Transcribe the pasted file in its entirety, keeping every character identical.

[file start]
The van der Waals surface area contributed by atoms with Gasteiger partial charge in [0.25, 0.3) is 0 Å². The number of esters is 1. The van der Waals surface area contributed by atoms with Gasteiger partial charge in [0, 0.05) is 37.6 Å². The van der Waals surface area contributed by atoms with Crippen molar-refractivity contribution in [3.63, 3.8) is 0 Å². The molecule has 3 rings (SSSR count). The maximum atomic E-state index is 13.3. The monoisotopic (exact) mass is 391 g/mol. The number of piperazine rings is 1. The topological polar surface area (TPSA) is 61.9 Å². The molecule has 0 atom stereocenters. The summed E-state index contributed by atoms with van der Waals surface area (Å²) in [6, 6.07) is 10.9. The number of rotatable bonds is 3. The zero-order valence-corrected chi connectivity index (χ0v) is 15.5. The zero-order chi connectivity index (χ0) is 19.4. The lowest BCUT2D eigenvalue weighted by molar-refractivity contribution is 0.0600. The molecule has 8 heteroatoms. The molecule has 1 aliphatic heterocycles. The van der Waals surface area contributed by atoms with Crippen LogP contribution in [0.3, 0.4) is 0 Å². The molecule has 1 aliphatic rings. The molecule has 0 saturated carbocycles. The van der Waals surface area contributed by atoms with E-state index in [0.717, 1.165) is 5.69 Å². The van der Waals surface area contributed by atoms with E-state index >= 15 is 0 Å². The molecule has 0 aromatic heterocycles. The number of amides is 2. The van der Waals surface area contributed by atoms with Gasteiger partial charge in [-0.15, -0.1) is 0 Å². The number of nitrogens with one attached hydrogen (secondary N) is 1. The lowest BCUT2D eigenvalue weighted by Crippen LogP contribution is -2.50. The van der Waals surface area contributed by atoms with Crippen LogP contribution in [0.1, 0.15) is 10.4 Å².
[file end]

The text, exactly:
The van der Waals surface area contributed by atoms with Gasteiger partial charge in [0.25, 0.3) is 0 Å². The number of esters is 1. The van der Waals surface area contributed by atoms with Gasteiger partial charge in [0, 0.05) is 37.6 Å². The van der Waals surface area contributed by atoms with Crippen molar-refractivity contribution in [3.63, 3.8) is 0 Å². The molecule has 3 rings (SSSR count). The maximum atomic E-state index is 13.3. The monoisotopic (exact) mass is 391 g/mol. The number of piperazine rings is 1. The topological polar surface area (TPSA) is 61.9 Å². The molecule has 0 atom stereocenters. The summed E-state index contributed by atoms with van der Waals surface area (Å²) in [6, 6.07) is 10.9. The number of rotatable bonds is 3. The zero-order valence-corrected chi connectivity index (χ0v) is 15.5. The zero-order chi connectivity index (χ0) is 19.4. The lowest BCUT2D eigenvalue weighted by molar-refractivity contribution is 0.0600. The molecule has 8 heteroatoms. The molecule has 1 aliphatic heterocycles. The van der Waals surface area contributed by atoms with Crippen LogP contribution in [0.3, 0.4) is 0 Å². The molecule has 1 aliphatic rings. The molecule has 0 saturated carbocycles. The van der Waals surface area contributed by atoms with E-state index in [0.717, 1.165) is 5.69 Å². The van der Waals surface area contributed by atoms with E-state index >= 15 is 0 Å². The molecule has 0 aromatic heterocycles. The number of amides is 2. The van der Waals surface area contributed by atoms with Gasteiger partial charge in [-0.15, -0.1) is 0 Å². The number of nitrogens with one attached hydrogen (secondary N) is 1. The lowest BCUT2D eigenvalue weighted by Crippen LogP contribution is -2.50. The van der Waals surface area contributed by atoms with Crippen LogP contribution in [0.1, 0.15) is 10.4 Å².